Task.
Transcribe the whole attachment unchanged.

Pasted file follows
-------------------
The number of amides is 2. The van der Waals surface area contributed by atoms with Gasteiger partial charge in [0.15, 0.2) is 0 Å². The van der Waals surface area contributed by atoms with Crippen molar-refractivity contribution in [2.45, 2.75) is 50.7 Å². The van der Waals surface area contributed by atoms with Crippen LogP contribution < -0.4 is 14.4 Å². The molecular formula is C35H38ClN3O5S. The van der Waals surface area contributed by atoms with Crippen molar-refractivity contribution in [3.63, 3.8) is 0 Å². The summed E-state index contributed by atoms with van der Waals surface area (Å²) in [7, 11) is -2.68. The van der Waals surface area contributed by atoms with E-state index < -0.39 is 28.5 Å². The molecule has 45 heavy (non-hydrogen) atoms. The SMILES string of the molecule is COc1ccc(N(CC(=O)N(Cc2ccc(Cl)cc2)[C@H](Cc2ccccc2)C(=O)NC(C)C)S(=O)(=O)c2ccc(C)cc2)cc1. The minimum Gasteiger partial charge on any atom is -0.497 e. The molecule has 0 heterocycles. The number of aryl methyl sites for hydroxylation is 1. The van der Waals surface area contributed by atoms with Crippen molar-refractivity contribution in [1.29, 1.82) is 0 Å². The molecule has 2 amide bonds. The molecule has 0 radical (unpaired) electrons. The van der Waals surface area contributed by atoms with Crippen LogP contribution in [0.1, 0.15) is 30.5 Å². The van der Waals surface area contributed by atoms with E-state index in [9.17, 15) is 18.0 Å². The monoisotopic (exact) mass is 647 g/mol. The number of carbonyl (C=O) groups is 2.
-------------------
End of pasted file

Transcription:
The number of amides is 2. The van der Waals surface area contributed by atoms with Gasteiger partial charge in [0.15, 0.2) is 0 Å². The van der Waals surface area contributed by atoms with Crippen molar-refractivity contribution in [2.45, 2.75) is 50.7 Å². The van der Waals surface area contributed by atoms with Crippen LogP contribution < -0.4 is 14.4 Å². The molecular formula is C35H38ClN3O5S. The van der Waals surface area contributed by atoms with Crippen molar-refractivity contribution in [3.63, 3.8) is 0 Å². The summed E-state index contributed by atoms with van der Waals surface area (Å²) in [7, 11) is -2.68. The van der Waals surface area contributed by atoms with E-state index < -0.39 is 28.5 Å². The molecule has 45 heavy (non-hydrogen) atoms. The SMILES string of the molecule is COc1ccc(N(CC(=O)N(Cc2ccc(Cl)cc2)[C@H](Cc2ccccc2)C(=O)NC(C)C)S(=O)(=O)c2ccc(C)cc2)cc1. The minimum Gasteiger partial charge on any atom is -0.497 e. The molecule has 0 heterocycles. The number of aryl methyl sites for hydroxylation is 1. The van der Waals surface area contributed by atoms with Crippen molar-refractivity contribution in [1.29, 1.82) is 0 Å². The molecule has 2 amide bonds. The molecule has 0 radical (unpaired) electrons. The van der Waals surface area contributed by atoms with Crippen LogP contribution in [0.1, 0.15) is 30.5 Å². The van der Waals surface area contributed by atoms with E-state index in [9.17, 15) is 18.0 Å². The monoisotopic (exact) mass is 647 g/mol. The number of carbonyl (C=O) groups is 2.